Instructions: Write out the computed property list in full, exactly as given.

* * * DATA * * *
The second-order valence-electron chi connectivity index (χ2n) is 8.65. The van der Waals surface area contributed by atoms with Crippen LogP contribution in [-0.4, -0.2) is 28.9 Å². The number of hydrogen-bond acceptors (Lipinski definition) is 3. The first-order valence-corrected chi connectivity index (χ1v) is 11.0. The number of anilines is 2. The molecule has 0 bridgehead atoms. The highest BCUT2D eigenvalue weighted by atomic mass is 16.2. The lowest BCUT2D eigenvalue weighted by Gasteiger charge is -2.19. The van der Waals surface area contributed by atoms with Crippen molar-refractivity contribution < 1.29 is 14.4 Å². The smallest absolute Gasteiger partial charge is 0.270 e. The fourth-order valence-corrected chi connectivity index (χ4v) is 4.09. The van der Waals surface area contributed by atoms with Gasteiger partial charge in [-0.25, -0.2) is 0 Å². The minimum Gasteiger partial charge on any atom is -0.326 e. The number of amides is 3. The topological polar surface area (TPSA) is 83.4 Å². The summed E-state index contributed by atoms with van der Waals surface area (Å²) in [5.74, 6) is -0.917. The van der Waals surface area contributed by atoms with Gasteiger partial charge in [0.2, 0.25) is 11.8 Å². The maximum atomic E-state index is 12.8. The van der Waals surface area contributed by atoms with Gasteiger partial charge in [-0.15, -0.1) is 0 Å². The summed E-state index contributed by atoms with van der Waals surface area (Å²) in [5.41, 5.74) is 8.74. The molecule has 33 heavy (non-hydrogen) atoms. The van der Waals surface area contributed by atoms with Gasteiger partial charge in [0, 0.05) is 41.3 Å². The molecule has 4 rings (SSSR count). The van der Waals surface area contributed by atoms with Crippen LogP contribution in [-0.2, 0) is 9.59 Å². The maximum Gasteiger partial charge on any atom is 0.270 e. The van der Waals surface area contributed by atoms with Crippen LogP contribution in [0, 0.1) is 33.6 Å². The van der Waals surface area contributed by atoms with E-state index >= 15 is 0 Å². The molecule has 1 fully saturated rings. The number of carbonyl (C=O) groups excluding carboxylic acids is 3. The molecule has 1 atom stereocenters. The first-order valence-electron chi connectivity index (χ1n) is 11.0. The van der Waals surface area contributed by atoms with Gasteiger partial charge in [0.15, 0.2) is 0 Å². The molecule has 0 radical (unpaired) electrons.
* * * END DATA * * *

The second-order valence-electron chi connectivity index (χ2n) is 8.65. The van der Waals surface area contributed by atoms with Crippen LogP contribution in [-0.4, -0.2) is 28.9 Å². The number of hydrogen-bond acceptors (Lipinski definition) is 3. The first-order valence-corrected chi connectivity index (χ1v) is 11.0. The number of anilines is 2. The molecule has 0 bridgehead atoms. The highest BCUT2D eigenvalue weighted by atomic mass is 16.2. The lowest BCUT2D eigenvalue weighted by Gasteiger charge is -2.19. The van der Waals surface area contributed by atoms with Crippen molar-refractivity contribution < 1.29 is 14.4 Å². The smallest absolute Gasteiger partial charge is 0.270 e. The fourth-order valence-corrected chi connectivity index (χ4v) is 4.09. The van der Waals surface area contributed by atoms with Gasteiger partial charge in [-0.25, -0.2) is 0 Å². The minimum Gasteiger partial charge on any atom is -0.326 e. The number of amides is 3. The topological polar surface area (TPSA) is 83.4 Å². The summed E-state index contributed by atoms with van der Waals surface area (Å²) in [5.74, 6) is -0.917. The van der Waals surface area contributed by atoms with Gasteiger partial charge in [0.2, 0.25) is 11.8 Å². The maximum atomic E-state index is 12.8. The van der Waals surface area contributed by atoms with Gasteiger partial charge in [-0.15, -0.1) is 0 Å². The summed E-state index contributed by atoms with van der Waals surface area (Å²) in [5.41, 5.74) is 8.74. The molecule has 33 heavy (non-hydrogen) atoms. The van der Waals surface area contributed by atoms with Gasteiger partial charge in [0, 0.05) is 41.3 Å². The molecule has 4 rings (SSSR count). The van der Waals surface area contributed by atoms with Crippen LogP contribution in [-0.2, 0) is 9.59 Å². The maximum Gasteiger partial charge on any atom is 0.270 e. The van der Waals surface area contributed by atoms with Crippen LogP contribution in [0, 0.1) is 33.6 Å². The van der Waals surface area contributed by atoms with E-state index >= 15 is 0 Å². The molecule has 1 fully saturated rings. The number of carbonyl (C=O) groups excluding carboxylic acids is 3. The molecule has 1 atom stereocenters. The first-order valence-electron chi connectivity index (χ1n) is 11.0. The van der Waals surface area contributed by atoms with Gasteiger partial charge in [0.15, 0.2) is 0 Å². The molecule has 0 radical (unpaired) electrons.